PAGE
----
Maize production will fall sharply following delayed rains that has affected planting, setting stage for expensive grain in 2019.
Chief Administrative Secretary (CAS) in the Ministry of Agriculture Andrew Tuimur said farming calendar had been disrupted, with growers who had already planted counting losses.
Dr Tuimur said farmers who did dry planting weeks back have been hard hit as the crop has wilted while uneven germination has been reported in key growing zones.
“Maize production will be hard hit this year because of the delayed rains in most parts of the country,” said Dr Tuimur in an interview Wednesday.
Officials at the ministry and the counties have been in the field monitoring the situation since last month, he said.
The Meterological Department had forecasted rains would start at the end of last month but that failed to happen.
Ideally, farmers in the breadbasket of Uasin Gishu and Trans-Nzoia would be weeding or top dressing their crop by this time but late onset of rains has seen delay ploughing.
Maize shortage is already being witnessed in the country, pointing to bleak future in the months to come. The shortage in supply has impacted on the prices with a 90-kilo bag trading at Sh2,700 up from Sh2,300 last month.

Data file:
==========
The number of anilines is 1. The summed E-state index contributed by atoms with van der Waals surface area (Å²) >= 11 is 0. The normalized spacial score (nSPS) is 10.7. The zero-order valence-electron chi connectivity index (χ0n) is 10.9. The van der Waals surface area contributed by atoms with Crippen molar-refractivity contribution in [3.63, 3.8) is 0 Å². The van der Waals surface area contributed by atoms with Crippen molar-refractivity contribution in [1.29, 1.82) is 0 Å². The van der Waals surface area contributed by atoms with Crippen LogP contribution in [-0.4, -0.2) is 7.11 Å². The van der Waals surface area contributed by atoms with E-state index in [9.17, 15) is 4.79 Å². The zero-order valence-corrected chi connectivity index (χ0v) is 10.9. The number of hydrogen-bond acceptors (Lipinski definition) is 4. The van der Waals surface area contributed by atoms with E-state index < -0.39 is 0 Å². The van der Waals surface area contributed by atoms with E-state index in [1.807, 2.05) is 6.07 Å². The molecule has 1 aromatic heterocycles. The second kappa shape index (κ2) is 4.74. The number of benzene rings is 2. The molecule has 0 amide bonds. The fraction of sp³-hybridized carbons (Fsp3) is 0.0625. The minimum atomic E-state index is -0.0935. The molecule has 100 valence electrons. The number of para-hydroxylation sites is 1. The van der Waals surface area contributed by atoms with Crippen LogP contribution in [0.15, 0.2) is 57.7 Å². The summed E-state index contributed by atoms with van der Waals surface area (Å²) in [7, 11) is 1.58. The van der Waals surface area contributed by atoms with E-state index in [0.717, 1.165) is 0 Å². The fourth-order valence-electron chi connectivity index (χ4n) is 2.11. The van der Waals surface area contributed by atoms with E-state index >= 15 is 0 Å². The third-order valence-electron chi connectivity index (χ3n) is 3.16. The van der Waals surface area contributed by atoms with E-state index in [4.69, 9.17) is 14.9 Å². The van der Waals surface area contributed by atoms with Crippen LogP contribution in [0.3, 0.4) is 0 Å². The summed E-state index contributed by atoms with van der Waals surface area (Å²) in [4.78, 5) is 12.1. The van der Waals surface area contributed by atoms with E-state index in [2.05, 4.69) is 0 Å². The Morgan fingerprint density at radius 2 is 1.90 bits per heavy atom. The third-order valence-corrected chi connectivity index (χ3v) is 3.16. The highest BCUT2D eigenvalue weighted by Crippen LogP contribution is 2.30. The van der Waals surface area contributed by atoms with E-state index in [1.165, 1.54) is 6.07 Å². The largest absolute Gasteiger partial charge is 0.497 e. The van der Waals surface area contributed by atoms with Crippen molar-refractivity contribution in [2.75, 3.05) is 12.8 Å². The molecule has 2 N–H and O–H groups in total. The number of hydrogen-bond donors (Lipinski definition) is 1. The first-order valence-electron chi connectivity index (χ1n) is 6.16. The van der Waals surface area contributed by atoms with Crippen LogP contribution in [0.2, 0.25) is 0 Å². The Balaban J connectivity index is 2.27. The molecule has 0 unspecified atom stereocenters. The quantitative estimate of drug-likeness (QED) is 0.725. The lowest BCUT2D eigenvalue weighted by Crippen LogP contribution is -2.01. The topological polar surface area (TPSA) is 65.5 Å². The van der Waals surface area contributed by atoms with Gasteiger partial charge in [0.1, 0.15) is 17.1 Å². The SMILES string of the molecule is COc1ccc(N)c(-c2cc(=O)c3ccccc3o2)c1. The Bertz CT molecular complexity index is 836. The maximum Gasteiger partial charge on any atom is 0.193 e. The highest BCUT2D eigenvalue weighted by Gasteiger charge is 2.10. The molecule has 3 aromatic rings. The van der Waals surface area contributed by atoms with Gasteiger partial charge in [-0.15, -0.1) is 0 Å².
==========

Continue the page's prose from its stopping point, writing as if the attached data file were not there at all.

National Cereals and Produce Board (NCPB) has been struggling to acquire the number of bags it needs to purchase from farmers for the Strategic Food Reserve (SFR) since the exercise began in February.
As at last week, NCPB had only purchased 20 percent of the required two million bags to stock the reserves.
Dr Tuimur said the board had so far bought 418,000 bags of 90 kilos by Monday signifying that growers are holding onto their crop.
The government announced last month that there were 46 million bags of maize in the country. The stocks are held by agencies such as relief bodies, NCPB, millers and farmers.
NCPB has capped the purchase of maize at 400 bags per farmer as the government moves to tame traders and large-scale holders who have been accused of abusing the window at the expense of small-scale growers.